is nothing but political gamesmanship,” Gainer said after the meeting. “Every
major employer in the (Kanawha) Valley pays this way.”
leaders have objected to the current biweekly plan over the bonus paycheck scenario,
which would cost an estimated $55 million when it next comes up in 2020.
Legislative auditors contend the additional paycheck would be illegal, since
state law prohibits paying state employees prior to their services being
interim meetings in October, Senate President Bill Cole, R-Mercer, said of
biweekly pay: “We intend to pay every dime we owe every state employee … but we
don’t intend to find $4 million or $5 million (a year) in the state budget to
handle the decimal point.”
Gainer said Monday that the delay will cost taxpayers money by complicating
calculations of leave time and pensions.
don’t believe we did anything wrong,” he told the ERP board. “I believe we’re
being asked to chase pennies with dollars, and it will cost the taxpayers.”
issue with the current biweekly plan is that it divides the year into 26 14-day
pay periods, leaving the 365th day as a bonus day that legislative leaders
contend would result in state employees essentially being paid twice for the
on Monday provided a display showing that the Legislature’s plan to incorporate
the 365th day by calculating pay periods of 26.08928571 days also overpays
salaried employees while complicating pension and leave time calculations.
a hypothetical employee with a salary of $27,990, under the current biweekly
plan, the employee comes up $179 short in the transition year, and gets an
extra paycheck of $1,076 in 2020, for an additional $897 overall.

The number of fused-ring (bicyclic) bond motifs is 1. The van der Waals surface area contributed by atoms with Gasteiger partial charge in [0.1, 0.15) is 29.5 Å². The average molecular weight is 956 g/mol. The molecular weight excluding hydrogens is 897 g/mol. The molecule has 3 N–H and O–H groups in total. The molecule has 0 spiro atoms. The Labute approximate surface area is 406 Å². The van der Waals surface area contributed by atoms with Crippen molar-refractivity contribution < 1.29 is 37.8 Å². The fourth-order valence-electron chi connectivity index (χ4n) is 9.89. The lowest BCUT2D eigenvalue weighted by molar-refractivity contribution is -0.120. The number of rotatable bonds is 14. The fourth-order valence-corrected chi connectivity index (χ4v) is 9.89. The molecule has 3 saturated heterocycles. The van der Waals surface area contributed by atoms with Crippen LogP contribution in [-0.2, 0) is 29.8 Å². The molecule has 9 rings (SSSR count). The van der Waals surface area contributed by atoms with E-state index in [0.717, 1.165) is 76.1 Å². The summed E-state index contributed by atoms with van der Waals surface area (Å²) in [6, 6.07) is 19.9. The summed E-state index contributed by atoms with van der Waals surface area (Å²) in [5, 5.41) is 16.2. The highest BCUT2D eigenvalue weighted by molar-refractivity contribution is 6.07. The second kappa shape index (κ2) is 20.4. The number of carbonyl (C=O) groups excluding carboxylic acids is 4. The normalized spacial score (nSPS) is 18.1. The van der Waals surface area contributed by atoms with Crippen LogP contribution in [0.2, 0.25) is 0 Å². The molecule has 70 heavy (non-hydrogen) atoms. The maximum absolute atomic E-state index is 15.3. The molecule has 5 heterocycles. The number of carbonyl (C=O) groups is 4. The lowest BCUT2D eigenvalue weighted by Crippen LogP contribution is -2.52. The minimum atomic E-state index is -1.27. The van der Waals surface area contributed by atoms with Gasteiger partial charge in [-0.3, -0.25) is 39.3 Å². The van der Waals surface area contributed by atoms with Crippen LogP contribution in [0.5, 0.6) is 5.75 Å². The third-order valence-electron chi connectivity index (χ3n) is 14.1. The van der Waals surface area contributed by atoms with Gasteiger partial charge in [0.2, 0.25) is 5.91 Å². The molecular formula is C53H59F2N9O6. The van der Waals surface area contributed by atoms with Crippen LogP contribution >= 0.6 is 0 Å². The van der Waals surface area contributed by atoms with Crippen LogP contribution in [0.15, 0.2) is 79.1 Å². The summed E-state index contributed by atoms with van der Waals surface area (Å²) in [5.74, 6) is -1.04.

the legislative plan, Gainer said, that employee is shorted $234 in the
transition year and $95 each year afterward, but gets $977 of additional pay in
2020, for an additional $359 overall.
also noted that the ERP Board approved the transition to biweekly pay more than
two years ago, following recommendations of a 15-member steering committee that
included representatives of the Legislature who endorsed the change.
changed between Oct. 7, 2013 and today, other than political change in the
Legislature?” Gainer asked.
John Perdue made the motion to delay the second wave of employees set to switch
to biweekly pay in December.
who is expected to be named as party in an employee grievance filed by 24
Division of Highways employees who contend they were shorted pay during the
first wave that switched 9,000 employees to biweekly pay, first called for the
delay in September.
ERP Board, created to oversee implementation of the state’s $123 million
wvOasis supercomputer, is made up of the governor, auditor and treasurer.